Essential baking thermodynamics: 4 heat reactions to know

EEliza September 20, 2023 9:51 PM

Ever wondered why your cookies come out of the oven soft and gooey, or why your bread rises beautifully? The secret is in the science of baking – specifically, baking thermodynamics. Thermodynamics, or the study of heat and its relation to energy, plays an integral role in the baking process.

When you place your dough or batter in the oven, several heat reactions take place, transforming your mixture into a delicious baked good. Let's explore four of these essential baking heat reactions.

Maillard Reaction

One of the most renowned heat reactions in baking is the Maillard Reaction. Named after the French chemist who first studied it, this reaction occurs when the proteins and sugars in your food are exposed to heat. It results in browning and produces unique flavors and aromas. The Maillard Reaction is responsible for the crust on your bread and the golden brown color on your cookies and cakes.


Caramelization is another common heat reaction. Unlike the Maillard Reaction, which involves both proteins and sugars, caramelization is an all-sugar reaction. When exposed to heat, the sugar molecules break down and reassemble into compounds that have a characteristic sweet, nutty flavor and a brown color. This reaction is what gives desserts like creme brulee its signature caramel top.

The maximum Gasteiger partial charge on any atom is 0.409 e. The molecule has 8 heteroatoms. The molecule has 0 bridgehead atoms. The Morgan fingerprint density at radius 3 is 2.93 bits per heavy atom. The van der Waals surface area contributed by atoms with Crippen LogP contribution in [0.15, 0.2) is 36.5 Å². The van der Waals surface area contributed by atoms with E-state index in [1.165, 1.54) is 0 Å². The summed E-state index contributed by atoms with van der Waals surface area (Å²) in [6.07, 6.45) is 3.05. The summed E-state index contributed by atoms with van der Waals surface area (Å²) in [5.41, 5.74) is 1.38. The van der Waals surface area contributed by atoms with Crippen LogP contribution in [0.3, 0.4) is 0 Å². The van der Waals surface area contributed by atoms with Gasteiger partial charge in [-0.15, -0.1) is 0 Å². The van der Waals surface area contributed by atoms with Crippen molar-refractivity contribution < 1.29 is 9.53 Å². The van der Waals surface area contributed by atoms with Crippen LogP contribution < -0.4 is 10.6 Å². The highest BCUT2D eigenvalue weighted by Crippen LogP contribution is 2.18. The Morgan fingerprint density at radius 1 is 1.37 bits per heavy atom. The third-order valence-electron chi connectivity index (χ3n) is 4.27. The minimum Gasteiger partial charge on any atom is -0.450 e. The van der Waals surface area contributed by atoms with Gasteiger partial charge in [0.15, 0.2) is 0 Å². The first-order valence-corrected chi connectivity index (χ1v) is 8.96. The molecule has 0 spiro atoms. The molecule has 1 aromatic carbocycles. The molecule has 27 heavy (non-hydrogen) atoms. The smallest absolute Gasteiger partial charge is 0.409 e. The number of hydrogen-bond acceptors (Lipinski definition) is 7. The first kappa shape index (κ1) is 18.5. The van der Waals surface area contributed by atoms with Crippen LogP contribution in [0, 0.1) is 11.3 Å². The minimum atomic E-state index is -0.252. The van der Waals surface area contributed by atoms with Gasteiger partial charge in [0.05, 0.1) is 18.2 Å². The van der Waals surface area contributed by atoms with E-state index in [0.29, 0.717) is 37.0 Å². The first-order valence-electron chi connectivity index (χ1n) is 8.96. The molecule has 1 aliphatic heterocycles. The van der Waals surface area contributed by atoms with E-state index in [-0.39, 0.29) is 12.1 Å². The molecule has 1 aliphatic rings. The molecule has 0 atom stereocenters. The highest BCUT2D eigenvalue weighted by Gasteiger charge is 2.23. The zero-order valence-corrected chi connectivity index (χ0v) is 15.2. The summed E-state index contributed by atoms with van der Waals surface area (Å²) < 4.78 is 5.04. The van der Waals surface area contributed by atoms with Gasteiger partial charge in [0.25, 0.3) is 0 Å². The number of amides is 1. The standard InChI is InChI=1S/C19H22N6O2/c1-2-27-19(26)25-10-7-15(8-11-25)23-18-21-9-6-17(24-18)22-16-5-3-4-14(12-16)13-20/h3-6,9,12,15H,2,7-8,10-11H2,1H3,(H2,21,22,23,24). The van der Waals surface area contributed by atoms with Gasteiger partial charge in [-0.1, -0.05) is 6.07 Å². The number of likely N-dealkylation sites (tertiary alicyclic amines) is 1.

Gelatinization occurs when starch granules absorb water and swell, thickening the batter or dough. This reaction is crucial for the structure of baked goods. For example, in a cake, gelatinization helps set the structure as the batter heats, creating a crumbly texture.


Last but not least, there's coagulation. This heat reaction involves proteins, which denature, or unwind, when exposed to heat, and then coagulate, or bond together, as they cool. This reaction is essential for setting the structure of many baked goods, much like gelatinization.

Here’s a table for quick reference:

Heat Reaction Ingredients Involved Result
Maillard Reaction Proteins and Sugars Browning and flavor development
Caramelization Sugars Sweet, nutty flavor and browning
Gelatinization Starches Thickening and structure setting
Coagulation Proteins Structure setting

Understanding these heat reactions can significantly improve your baking. By knowing what's happening at a molecular level when you bake, you can predict and control the outcome more effectively.

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